While atmospheric ozone serves as a vital barrier protecting the Earth from harmful ultraviolet radiation from the Sun, ground ozone pollution is another matter entirely.
Ozone forms when nitrogen oxide from vehicle emissions reacts with volatile organic compounds, some of which come from plants.
Inhaling too much ozone can cause respiratory problems, trigger asthma attacks, and harm lung tissue, according to the Environmental Protection Agency.
In a new study, researchers examined how drought conditions impact ozone pollution by reviewing data from two cities in California with high levels of ozone pollution during the worst drought in the state’s history.
As droughts have a major impact on vegetation and plant growth, the researchers wondered to what extent drought influenced ozone pollution due to the relationship between nitrogen oxide and volatile organic compounds from plants.
The study was published in the American Chemical Society’s Environmental Science & Technology journal.
Plants and ozone have a complicated relationship as some compounds like isoprene contribute to ozone production, but plants also take in and store ozone through their leaves.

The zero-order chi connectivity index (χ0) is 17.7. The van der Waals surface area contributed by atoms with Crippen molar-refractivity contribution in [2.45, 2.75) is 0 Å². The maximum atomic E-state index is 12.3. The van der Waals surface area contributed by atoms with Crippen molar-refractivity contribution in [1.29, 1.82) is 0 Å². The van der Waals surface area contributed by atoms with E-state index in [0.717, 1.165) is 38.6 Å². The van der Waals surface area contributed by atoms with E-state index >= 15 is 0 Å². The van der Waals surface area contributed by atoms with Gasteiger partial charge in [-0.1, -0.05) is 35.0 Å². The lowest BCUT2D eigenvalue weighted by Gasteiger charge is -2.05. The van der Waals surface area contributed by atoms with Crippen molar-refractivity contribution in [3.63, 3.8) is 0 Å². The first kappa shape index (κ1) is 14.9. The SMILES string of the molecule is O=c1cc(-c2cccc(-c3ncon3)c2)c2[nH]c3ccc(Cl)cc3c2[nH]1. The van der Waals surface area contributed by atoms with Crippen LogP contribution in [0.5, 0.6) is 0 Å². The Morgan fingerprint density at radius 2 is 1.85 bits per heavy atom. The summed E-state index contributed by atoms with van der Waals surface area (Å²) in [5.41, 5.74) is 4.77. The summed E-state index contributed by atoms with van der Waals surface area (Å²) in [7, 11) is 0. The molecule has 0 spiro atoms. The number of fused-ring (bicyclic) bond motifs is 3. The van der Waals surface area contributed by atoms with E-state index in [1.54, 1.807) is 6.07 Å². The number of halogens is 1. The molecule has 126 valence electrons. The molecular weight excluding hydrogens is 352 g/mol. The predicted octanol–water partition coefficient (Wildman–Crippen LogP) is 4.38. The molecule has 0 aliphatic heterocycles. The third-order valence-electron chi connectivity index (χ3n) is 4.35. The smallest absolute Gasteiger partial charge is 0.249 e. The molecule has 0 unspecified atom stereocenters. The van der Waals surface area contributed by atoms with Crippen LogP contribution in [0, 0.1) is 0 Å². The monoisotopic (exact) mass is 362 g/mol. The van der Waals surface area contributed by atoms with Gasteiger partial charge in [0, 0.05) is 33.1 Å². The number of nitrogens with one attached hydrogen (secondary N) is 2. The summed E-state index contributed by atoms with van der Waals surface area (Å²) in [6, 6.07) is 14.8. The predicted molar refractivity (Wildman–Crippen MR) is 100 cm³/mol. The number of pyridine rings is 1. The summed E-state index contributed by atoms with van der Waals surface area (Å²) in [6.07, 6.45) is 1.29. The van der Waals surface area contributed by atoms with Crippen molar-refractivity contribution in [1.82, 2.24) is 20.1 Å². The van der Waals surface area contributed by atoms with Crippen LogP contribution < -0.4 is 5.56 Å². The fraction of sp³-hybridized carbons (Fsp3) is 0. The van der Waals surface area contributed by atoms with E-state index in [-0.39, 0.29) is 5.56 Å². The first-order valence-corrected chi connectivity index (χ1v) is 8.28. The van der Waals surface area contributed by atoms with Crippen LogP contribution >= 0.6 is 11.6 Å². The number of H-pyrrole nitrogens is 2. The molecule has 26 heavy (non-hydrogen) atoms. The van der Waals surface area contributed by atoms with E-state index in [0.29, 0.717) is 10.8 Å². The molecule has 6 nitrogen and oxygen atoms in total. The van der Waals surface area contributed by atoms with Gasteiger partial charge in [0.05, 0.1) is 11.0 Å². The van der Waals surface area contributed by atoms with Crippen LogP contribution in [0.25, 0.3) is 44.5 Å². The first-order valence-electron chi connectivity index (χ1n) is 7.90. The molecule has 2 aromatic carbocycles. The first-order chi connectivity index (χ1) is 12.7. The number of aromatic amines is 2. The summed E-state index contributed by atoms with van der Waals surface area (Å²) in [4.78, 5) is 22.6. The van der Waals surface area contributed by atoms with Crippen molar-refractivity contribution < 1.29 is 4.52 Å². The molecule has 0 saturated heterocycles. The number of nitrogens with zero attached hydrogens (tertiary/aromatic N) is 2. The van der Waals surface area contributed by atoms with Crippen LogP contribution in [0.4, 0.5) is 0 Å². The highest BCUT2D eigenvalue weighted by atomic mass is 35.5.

The researchers reviewed ground and satellite data from Fresno and Bakersfield in California from 2011 to 2015.
The data contained information on isoprene and ozone concentrations in the air, leaf area index, and nitrogen oxide levels before, during and after the drought.
Isoprene concentrations were unaffected at the start of the drought, but dropped more than 50 percent during the peak of the drought.
This drop in isoprene concentrations, in turn, impacted ozone production and ozone dropped 20 percent during the drought.
However, because the drought limited the plants’ ability to take up ozone in the two cities, ozone levels overall only dropped by six percent even though ozone production dropped significantly.
The study adds an important factor to consider when researchers study ways to limit ground ozone pollution.